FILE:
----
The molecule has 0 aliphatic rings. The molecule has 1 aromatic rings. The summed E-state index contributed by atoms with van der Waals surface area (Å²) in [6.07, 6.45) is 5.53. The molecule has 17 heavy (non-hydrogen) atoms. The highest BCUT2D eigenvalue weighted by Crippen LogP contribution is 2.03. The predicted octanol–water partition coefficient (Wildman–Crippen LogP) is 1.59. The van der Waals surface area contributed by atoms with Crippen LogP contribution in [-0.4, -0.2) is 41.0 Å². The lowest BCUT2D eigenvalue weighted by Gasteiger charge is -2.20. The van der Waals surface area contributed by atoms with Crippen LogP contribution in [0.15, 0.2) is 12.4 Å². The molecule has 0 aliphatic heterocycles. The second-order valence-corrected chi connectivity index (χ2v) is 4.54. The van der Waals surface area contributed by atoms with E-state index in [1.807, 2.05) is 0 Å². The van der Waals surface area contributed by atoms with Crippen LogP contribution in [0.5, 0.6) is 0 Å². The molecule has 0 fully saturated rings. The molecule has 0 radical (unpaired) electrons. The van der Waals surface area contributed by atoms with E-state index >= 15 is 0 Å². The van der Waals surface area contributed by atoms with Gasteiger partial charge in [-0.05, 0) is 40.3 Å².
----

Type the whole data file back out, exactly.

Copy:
The molecule has 0 aliphatic rings. The molecule has 1 aromatic rings. The summed E-state index contributed by atoms with van der Waals surface area (Å²) in [6.07, 6.45) is 5.53. The molecule has 17 heavy (non-hydrogen) atoms. The highest BCUT2D eigenvalue weighted by Crippen LogP contribution is 2.03. The predicted octanol–water partition coefficient (Wildman–Crippen LogP) is 1.59. The van der Waals surface area contributed by atoms with Crippen LogP contribution in [-0.4, -0.2) is 41.0 Å². The lowest BCUT2D eigenvalue weighted by Gasteiger charge is -2.20. The van der Waals surface area contributed by atoms with Crippen LogP contribution in [0.15, 0.2) is 12.4 Å². The molecule has 0 aliphatic heterocycles. The second-order valence-corrected chi connectivity index (χ2v) is 4.54. The van der Waals surface area contributed by atoms with E-state index in [1.807, 2.05) is 0 Å². The van der Waals surface area contributed by atoms with Crippen LogP contribution in [0.5, 0.6) is 0 Å². The molecule has 0 fully saturated rings. The molecule has 0 radical (unpaired) electrons. The van der Waals surface area contributed by atoms with E-state index >= 15 is 0 Å². The van der Waals surface area contributed by atoms with Gasteiger partial charge in [-0.05, 0) is 40.3 Å².